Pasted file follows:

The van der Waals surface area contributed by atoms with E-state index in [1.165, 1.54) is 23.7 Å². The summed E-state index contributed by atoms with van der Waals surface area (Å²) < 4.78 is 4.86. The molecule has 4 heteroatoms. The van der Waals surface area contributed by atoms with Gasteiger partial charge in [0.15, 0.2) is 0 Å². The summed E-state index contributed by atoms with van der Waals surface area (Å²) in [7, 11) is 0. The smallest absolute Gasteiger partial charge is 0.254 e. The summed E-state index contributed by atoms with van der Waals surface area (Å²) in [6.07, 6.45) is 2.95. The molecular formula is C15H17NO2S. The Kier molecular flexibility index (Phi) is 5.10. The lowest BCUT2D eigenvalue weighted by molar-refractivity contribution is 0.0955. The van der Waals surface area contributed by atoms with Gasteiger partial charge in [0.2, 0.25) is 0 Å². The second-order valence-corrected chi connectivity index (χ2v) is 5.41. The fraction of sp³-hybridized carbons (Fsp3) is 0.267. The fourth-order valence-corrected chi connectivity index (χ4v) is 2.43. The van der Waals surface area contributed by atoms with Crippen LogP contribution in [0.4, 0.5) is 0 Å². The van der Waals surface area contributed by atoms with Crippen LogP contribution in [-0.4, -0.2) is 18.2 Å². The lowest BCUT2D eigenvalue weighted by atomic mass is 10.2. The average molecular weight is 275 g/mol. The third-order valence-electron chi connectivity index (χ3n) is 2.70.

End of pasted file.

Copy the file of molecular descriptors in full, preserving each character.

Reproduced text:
The van der Waals surface area contributed by atoms with E-state index in [1.165, 1.54) is 23.7 Å². The summed E-state index contributed by atoms with van der Waals surface area (Å²) < 4.78 is 4.86. The molecule has 4 heteroatoms. The van der Waals surface area contributed by atoms with Gasteiger partial charge in [0.15, 0.2) is 0 Å². The summed E-state index contributed by atoms with van der Waals surface area (Å²) in [7, 11) is 0. The smallest absolute Gasteiger partial charge is 0.254 e. The summed E-state index contributed by atoms with van der Waals surface area (Å²) in [6.07, 6.45) is 2.95. The molecular formula is C15H17NO2S. The Kier molecular flexibility index (Phi) is 5.10. The lowest BCUT2D eigenvalue weighted by molar-refractivity contribution is 0.0955. The van der Waals surface area contributed by atoms with Gasteiger partial charge in [0.2, 0.25) is 0 Å². The second-order valence-corrected chi connectivity index (χ2v) is 5.41. The fraction of sp³-hybridized carbons (Fsp3) is 0.267. The fourth-order valence-corrected chi connectivity index (χ4v) is 2.43. The van der Waals surface area contributed by atoms with Crippen LogP contribution in [0.4, 0.5) is 0 Å². The van der Waals surface area contributed by atoms with Crippen LogP contribution in [-0.4, -0.2) is 18.2 Å². The lowest BCUT2D eigenvalue weighted by atomic mass is 10.2. The average molecular weight is 275 g/mol. The third-order valence-electron chi connectivity index (χ3n) is 2.70.